We knew when we started this home renovation that one of the biggest tasks would be the ceilings. Before we got our new metal roof a few years back, we had an old, leaky roof that caused water damage to the ceilings throughout the house. The leaks were now gone, but the evidence of their previous presence remained.
Additionally, our ceilings were done in a pattern. Think popcorn ceiling with more pizazz. The problem is this type of decor is seriously outdated. Buyers now want beautiful, smooth ceilings, which is why Jason has been slaving for several days to fill, sand, and paint the ceilings. They’re looking great, but it has taken a lot of work, especially in the water-damaged areas.
Yes, these spots took some extra mud (which is like putty yet somehow different) and a lot of extra time and patience. Fortunately, my husband’s efforts have paid off, and onlookers can no longer tell that the ceilings were once damaged by water. They look like new. As Jason and I surveyed his latest work, he cleverly commented, “Yes, mud covers a multitude of sins.” Witty, isn’t he? His statement got me thinking, and my mind wandered to the source of his comment.
In the Hebrew language, the word “cover” carries with it the meaning of forgiveness. Just as the mud covered the faults and stains on the ceiling, so does our love cover the injustices or offenses done to us. We choose to let them be hidden. It doesn’t mean the deeds or words were right or that they didn’t hurt us, but instead of allowing ourselves to get angry or bitter, we choose instead to forgive. We place a covering over it and hide it. From ourselves. From the offender. And from any other onlookers. That’s just what love does.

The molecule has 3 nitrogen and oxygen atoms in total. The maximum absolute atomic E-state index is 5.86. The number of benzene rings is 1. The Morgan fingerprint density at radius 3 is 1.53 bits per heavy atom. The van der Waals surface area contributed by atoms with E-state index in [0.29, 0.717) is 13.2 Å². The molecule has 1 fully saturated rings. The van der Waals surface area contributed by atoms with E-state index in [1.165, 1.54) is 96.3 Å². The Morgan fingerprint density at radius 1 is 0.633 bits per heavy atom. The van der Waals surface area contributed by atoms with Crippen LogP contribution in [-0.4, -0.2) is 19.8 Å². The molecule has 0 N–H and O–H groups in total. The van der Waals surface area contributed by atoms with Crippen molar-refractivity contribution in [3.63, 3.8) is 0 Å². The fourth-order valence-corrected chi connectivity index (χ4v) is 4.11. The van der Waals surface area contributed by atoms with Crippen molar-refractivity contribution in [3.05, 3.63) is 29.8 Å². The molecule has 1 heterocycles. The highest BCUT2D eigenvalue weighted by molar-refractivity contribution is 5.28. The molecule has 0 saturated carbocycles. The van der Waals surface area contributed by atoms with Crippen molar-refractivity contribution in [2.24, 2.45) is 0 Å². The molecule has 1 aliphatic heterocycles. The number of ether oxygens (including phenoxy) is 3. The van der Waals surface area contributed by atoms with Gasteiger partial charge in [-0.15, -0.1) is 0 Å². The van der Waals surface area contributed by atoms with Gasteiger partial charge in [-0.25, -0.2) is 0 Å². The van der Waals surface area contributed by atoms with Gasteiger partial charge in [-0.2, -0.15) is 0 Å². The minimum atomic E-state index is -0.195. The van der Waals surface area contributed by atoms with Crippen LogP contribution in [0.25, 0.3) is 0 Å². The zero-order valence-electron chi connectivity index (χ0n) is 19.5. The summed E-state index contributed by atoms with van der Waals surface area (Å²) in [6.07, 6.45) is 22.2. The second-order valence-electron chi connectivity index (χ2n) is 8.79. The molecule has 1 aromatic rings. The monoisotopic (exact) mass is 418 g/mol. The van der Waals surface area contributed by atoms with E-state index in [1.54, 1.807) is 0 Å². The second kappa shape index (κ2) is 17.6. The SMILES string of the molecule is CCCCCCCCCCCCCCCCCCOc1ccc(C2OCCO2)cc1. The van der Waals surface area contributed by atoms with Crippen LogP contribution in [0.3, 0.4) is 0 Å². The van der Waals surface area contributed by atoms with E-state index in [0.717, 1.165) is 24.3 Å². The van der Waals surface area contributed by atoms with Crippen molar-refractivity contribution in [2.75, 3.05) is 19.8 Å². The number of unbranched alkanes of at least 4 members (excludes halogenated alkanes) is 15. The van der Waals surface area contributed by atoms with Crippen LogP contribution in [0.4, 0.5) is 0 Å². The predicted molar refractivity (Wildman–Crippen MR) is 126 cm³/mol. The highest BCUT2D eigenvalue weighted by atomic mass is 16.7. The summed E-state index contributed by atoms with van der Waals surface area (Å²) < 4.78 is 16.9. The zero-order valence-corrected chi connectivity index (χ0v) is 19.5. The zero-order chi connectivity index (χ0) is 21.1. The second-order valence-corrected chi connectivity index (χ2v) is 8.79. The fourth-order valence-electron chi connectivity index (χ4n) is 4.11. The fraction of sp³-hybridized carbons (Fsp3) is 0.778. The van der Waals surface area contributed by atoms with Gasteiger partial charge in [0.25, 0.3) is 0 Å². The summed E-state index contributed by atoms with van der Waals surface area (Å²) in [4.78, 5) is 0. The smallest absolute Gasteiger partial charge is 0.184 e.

I’ll admit, I struggle with this. When someone does me wrong, my natural tendency is not to cover it up but rather to blow it out of proportion. I make a big deal out of it and make sure others know how I’ve been hurt or offended. Sadly, forgiveness rarely enters the scene until the Lord has thoroughly convicted me about my poor reactions and prompted me to make things right. In the meantime, I’ve made a mess of things, and sometimes the mess cannot be cleaned up.
How much better off would it have been for me to forgive? By failing to do so, I only proved how incomplete my love truly is. And you do the same when you fail to allow love to cover up the faults of others. We’re not talking about a license to sin or to mistreat others. Let’s face it, we’re all human; therefore, we all make mistakes. Let’s recognize that the next time a fellow human messes up and give him or her the benefit of the doubt. In other words, let’s not sweat the small stuff. Instead, let’s cover it up and hide it away, never to be seen again. It’s better that way. . . just like our ceilings.